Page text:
In sort of the same vein, your employees need to be able to share knowledge and resources. Static, isolated training, or self-paced training that doesn’t encourage teamwork could make people feel like they’re competing against co-workers when it’s really a team effort across the board. Make sure that your LMS is set up to allow for knowledge sharing, from a simple conversation to a resource database, and even self-filmed tutorial videos and more.

There may be a place for isolated training, but it will become more the exception than the rule. Shared knowledge and collaborative, social learning is the future of workplace learning and development, and organizations that get on board now will find their development, engagement, and retention increase a lot sooner.

Are you using a community or social learning structure to build your LMS?

Social learning, also known as community learning by some, is a method that is taking organizations by storm. Today’s employees want to be a part of something, and they want to know that actually means something. With your LMS, you need to incorporate social learning opportunities like an employee resource database, discussion boards, and even a place where people can contribute their own training and learning modules based on their role and expertise.

If you’re just focused on filling your LMS with training courses, you’re not going to get the results that you expect from L&D. Employees don’t want another computer filled with videos and multiple-choice tests. They want dynamic, interactive, social learning and training opportunities that help them learn within the flow of work.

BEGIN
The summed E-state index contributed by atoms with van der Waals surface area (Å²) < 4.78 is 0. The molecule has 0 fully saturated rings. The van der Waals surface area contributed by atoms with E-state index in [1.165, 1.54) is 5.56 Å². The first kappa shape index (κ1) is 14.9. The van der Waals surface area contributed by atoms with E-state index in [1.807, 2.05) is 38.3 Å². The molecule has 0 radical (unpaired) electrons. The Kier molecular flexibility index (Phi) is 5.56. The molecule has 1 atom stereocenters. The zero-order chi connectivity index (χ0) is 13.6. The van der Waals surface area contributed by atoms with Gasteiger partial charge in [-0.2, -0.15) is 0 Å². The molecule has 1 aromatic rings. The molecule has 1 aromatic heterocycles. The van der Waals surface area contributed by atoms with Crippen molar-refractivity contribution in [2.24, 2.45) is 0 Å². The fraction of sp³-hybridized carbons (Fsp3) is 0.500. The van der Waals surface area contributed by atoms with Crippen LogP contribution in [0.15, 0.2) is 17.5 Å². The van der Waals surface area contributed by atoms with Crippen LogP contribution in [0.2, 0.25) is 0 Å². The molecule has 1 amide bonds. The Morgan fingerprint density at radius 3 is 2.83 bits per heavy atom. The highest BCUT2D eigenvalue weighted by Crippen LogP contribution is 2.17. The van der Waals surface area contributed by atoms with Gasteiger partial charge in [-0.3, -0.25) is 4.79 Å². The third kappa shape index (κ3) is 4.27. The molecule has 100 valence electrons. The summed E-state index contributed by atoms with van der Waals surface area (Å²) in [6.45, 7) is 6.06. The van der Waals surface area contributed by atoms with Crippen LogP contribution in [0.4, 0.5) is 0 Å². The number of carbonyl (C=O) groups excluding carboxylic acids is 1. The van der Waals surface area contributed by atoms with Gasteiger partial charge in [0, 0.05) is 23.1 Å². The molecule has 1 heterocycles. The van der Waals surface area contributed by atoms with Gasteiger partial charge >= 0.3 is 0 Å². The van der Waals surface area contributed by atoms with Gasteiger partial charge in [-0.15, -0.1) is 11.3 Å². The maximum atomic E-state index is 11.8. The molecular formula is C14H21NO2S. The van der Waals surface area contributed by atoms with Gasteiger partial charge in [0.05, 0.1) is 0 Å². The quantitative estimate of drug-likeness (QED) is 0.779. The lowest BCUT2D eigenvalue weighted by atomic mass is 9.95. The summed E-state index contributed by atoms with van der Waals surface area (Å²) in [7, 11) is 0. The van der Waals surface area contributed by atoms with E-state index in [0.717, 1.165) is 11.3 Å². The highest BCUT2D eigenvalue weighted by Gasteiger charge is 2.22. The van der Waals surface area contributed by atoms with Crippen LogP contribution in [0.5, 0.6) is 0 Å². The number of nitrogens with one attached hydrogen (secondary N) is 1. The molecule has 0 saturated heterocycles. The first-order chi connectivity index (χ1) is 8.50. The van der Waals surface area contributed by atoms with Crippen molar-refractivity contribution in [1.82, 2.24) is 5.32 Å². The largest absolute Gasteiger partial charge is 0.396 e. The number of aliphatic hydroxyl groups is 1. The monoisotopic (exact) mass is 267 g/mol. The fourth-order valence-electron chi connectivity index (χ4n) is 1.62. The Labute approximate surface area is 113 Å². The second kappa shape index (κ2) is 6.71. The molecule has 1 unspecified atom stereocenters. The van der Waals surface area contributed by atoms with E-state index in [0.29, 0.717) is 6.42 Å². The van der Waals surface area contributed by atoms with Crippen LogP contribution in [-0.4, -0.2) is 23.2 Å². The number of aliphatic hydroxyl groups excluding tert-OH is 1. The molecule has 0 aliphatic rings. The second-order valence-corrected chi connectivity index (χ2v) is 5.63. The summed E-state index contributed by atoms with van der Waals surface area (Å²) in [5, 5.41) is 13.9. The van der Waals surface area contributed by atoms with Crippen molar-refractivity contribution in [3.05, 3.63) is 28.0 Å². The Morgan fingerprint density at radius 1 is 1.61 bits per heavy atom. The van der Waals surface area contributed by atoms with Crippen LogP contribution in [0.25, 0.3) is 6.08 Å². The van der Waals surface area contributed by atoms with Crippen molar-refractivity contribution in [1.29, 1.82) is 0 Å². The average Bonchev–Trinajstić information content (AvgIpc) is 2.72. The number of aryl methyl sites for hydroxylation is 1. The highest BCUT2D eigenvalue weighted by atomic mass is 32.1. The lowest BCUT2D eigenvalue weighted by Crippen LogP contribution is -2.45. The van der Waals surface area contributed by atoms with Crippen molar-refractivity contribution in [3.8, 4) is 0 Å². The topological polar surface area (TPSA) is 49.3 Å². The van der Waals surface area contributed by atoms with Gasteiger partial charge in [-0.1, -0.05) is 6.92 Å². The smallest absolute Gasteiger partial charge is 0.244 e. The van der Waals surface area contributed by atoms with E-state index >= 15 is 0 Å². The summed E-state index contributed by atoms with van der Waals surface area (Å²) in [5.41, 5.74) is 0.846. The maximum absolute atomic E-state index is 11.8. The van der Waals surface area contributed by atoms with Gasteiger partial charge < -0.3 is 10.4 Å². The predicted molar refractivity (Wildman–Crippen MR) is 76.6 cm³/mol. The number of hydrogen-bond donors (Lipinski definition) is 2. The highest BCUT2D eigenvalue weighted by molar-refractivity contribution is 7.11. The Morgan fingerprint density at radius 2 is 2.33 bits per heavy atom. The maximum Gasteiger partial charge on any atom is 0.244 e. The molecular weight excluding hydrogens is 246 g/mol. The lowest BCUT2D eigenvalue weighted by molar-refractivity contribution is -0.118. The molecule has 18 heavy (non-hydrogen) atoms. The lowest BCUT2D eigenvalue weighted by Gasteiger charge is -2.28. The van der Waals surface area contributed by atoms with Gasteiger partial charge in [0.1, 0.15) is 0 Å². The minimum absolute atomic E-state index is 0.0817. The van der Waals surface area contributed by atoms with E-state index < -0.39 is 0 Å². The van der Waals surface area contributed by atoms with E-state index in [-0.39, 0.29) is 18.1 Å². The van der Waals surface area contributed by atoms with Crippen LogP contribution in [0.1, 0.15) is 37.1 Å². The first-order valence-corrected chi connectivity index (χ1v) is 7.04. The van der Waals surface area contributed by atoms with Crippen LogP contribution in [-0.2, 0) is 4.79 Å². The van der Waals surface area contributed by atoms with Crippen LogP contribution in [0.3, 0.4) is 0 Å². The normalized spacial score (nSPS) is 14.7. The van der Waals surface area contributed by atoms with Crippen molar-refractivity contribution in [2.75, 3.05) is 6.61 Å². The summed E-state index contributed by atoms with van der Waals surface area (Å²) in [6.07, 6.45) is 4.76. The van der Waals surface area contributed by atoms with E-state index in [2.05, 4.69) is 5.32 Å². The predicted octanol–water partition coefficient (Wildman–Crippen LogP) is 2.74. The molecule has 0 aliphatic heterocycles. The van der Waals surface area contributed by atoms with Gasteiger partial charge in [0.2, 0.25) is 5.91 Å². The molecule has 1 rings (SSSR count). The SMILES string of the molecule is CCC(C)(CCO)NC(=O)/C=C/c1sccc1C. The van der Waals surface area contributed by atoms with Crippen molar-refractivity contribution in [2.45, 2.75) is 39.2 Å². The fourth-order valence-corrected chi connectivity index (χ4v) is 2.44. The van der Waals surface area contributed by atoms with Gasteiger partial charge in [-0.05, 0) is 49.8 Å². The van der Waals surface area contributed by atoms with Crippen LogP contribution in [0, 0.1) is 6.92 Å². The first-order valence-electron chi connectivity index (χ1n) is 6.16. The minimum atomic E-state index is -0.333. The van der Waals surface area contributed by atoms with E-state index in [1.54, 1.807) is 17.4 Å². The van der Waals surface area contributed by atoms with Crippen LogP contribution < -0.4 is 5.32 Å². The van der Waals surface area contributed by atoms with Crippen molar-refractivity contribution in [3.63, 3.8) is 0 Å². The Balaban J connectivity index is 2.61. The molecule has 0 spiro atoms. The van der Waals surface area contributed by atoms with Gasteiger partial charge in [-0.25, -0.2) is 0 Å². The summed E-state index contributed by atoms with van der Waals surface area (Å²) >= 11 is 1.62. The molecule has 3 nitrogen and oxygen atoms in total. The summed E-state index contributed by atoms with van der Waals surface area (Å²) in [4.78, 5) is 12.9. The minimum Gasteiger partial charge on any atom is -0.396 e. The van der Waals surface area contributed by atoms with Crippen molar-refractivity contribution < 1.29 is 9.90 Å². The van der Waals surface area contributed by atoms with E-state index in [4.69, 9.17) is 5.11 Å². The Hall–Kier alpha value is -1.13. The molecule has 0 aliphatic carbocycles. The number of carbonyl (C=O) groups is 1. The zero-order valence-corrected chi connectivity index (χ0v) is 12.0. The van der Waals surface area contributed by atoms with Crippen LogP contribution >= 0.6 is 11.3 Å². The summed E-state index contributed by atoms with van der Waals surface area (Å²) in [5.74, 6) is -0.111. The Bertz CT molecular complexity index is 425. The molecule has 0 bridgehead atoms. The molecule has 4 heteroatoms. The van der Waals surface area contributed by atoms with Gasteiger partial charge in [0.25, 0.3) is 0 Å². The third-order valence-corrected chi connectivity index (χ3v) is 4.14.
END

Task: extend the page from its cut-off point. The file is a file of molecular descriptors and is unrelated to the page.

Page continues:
Don’t forget feedback

Of course, what better way to find out what people need or expect in their LMS than to ask them directly? You need to create a culture where feedback is welcome and runs on an ongoing basis. That is, people should never feel like they can’t provide you with insight or information about their own L&D experience or the requirements therein. Ask how the LMS is doing. Find out what people would change or remove. Let them have the final say—after all, they’ll be the ones to know how they learn most effectively.

Creating a feedback culture is a critical part of success for most organizations today. By taking advantage of it and incorporating it in as many areas as possible, you’ll be able to improve your LMS and create the perfect environment of people-centered learning and development. Make feedback a part of everyday conversation. Encourage people to reach out with ideas and suggestions. Let your team lead your LMS in the right direction and you will see much better results.


The people are the future of every organization. No matter how much AI and automation are found, there will still always be a need for humans in several job roles. Therefore, organizations must treat these people well and give them the learning and development resources they need to thrive. When people feel valued and engaged, they respond with motivation, increased loyalty, and a better attitude.  Put people first and watch productivity, progress, and profits soar.